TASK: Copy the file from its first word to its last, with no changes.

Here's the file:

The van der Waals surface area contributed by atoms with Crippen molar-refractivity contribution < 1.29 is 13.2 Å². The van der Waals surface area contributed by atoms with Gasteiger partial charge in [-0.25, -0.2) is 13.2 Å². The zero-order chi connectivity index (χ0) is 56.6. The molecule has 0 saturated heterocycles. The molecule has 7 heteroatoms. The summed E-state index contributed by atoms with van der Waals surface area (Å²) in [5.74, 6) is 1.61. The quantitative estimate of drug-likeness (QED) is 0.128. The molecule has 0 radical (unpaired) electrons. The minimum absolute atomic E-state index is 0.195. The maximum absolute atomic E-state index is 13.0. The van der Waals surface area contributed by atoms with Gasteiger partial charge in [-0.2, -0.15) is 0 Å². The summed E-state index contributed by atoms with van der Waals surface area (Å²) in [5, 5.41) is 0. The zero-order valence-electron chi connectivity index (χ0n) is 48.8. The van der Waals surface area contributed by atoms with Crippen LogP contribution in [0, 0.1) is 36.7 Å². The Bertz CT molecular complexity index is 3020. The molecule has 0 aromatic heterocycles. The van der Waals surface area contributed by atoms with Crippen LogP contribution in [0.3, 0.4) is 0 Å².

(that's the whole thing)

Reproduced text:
The van der Waals surface area contributed by atoms with Crippen molar-refractivity contribution < 1.29 is 13.2 Å². The van der Waals surface area contributed by atoms with Gasteiger partial charge in [-0.25, -0.2) is 13.2 Å². The zero-order chi connectivity index (χ0) is 56.6. The molecule has 0 saturated heterocycles. The molecule has 7 heteroatoms. The summed E-state index contributed by atoms with van der Waals surface area (Å²) in [5.74, 6) is 1.61. The quantitative estimate of drug-likeness (QED) is 0.128. The molecule has 0 radical (unpaired) electrons. The minimum absolute atomic E-state index is 0.195. The maximum absolute atomic E-state index is 13.0. The van der Waals surface area contributed by atoms with Gasteiger partial charge in [-0.2, -0.15) is 0 Å². The summed E-state index contributed by atoms with van der Waals surface area (Å²) in [5, 5.41) is 0. The zero-order valence-electron chi connectivity index (χ0n) is 48.8. The van der Waals surface area contributed by atoms with Crippen LogP contribution in [0, 0.1) is 36.7 Å². The Bertz CT molecular complexity index is 3020. The molecule has 0 aromatic heterocycles. The van der Waals surface area contributed by atoms with Crippen LogP contribution in [0.3, 0.4) is 0 Å².